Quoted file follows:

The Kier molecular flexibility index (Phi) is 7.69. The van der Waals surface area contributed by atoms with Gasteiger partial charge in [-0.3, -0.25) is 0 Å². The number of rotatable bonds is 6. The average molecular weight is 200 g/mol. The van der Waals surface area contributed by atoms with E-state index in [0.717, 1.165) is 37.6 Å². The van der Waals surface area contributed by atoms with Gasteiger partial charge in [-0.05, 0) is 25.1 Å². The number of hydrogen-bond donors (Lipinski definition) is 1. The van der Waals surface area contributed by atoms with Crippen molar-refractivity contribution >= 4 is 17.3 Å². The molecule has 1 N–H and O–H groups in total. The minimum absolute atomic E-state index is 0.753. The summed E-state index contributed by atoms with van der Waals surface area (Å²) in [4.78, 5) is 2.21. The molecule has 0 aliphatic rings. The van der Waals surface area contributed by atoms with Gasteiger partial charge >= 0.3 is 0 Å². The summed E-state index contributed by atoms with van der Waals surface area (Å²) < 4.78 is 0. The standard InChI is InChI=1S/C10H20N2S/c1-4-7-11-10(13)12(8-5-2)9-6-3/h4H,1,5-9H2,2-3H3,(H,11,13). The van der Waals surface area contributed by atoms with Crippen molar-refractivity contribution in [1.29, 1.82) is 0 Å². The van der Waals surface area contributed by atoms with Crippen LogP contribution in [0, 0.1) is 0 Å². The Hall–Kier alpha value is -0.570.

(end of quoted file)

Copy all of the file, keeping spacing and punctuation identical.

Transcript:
The Kier molecular flexibility index (Phi) is 7.69. The van der Waals surface area contributed by atoms with Gasteiger partial charge in [-0.3, -0.25) is 0 Å². The number of rotatable bonds is 6. The average molecular weight is 200 g/mol. The van der Waals surface area contributed by atoms with E-state index in [0.717, 1.165) is 37.6 Å². The van der Waals surface area contributed by atoms with Gasteiger partial charge in [-0.05, 0) is 25.1 Å². The number of hydrogen-bond donors (Lipinski definition) is 1. The van der Waals surface area contributed by atoms with Crippen molar-refractivity contribution >= 4 is 17.3 Å². The molecule has 1 N–H and O–H groups in total. The minimum absolute atomic E-state index is 0.753. The summed E-state index contributed by atoms with van der Waals surface area (Å²) in [4.78, 5) is 2.21. The molecule has 0 aliphatic rings. The van der Waals surface area contributed by atoms with Gasteiger partial charge >= 0.3 is 0 Å². The summed E-state index contributed by atoms with van der Waals surface area (Å²) < 4.78 is 0. The standard InChI is InChI=1S/C10H20N2S/c1-4-7-11-10(13)12(8-5-2)9-6-3/h4H,1,5-9H2,2-3H3,(H,11,13). The van der Waals surface area contributed by atoms with Crippen molar-refractivity contribution in [1.29, 1.82) is 0 Å². The van der Waals surface area contributed by atoms with Crippen LogP contribution in [0, 0.1) is 0 Å². The Hall–Kier alpha value is -0.570.